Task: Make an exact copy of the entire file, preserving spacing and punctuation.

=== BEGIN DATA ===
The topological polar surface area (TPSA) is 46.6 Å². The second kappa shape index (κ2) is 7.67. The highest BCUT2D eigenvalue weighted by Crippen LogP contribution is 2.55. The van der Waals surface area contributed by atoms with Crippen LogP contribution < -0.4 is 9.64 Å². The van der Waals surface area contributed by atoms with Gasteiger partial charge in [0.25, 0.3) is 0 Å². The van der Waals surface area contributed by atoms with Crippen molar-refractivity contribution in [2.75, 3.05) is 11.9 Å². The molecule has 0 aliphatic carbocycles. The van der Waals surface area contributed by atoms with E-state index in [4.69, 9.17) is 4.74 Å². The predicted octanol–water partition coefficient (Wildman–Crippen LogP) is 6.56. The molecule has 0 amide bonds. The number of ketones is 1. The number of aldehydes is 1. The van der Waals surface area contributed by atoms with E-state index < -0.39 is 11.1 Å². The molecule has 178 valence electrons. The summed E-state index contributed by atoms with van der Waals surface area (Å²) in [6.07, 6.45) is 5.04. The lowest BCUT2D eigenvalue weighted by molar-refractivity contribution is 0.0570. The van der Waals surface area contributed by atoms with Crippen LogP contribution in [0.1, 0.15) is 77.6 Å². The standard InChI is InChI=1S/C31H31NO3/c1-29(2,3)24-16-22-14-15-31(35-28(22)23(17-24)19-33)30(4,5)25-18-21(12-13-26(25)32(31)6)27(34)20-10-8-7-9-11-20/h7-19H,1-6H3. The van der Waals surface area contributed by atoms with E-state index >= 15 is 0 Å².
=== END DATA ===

The topological polar surface area (TPSA) is 46.6 Å². The second kappa shape index (κ2) is 7.67. The highest BCUT2D eigenvalue weighted by Crippen LogP contribution is 2.55. The van der Waals surface area contributed by atoms with Crippen LogP contribution < -0.4 is 9.64 Å². The van der Waals surface area contributed by atoms with Gasteiger partial charge in [0.25, 0.3) is 0 Å². The van der Waals surface area contributed by atoms with Crippen molar-refractivity contribution in [2.75, 3.05) is 11.9 Å². The molecule has 0 aliphatic carbocycles. The van der Waals surface area contributed by atoms with E-state index in [4.69, 9.17) is 4.74 Å². The predicted octanol–water partition coefficient (Wildman–Crippen LogP) is 6.56. The molecule has 0 amide bonds. The number of ketones is 1. The number of aldehydes is 1. The van der Waals surface area contributed by atoms with E-state index < -0.39 is 11.1 Å². The molecule has 178 valence electrons. The summed E-state index contributed by atoms with van der Waals surface area (Å²) in [6.07, 6.45) is 5.04. The lowest BCUT2D eigenvalue weighted by molar-refractivity contribution is 0.0570. The van der Waals surface area contributed by atoms with Crippen LogP contribution in [0.1, 0.15) is 77.6 Å². The standard InChI is InChI=1S/C31H31NO3/c1-29(2,3)24-16-22-14-15-31(35-28(22)23(17-24)19-33)30(4,5)25-18-21(12-13-26(25)32(31)6)27(34)20-10-8-7-9-11-20/h7-19H,1-6H3. The van der Waals surface area contributed by atoms with E-state index >= 15 is 0 Å².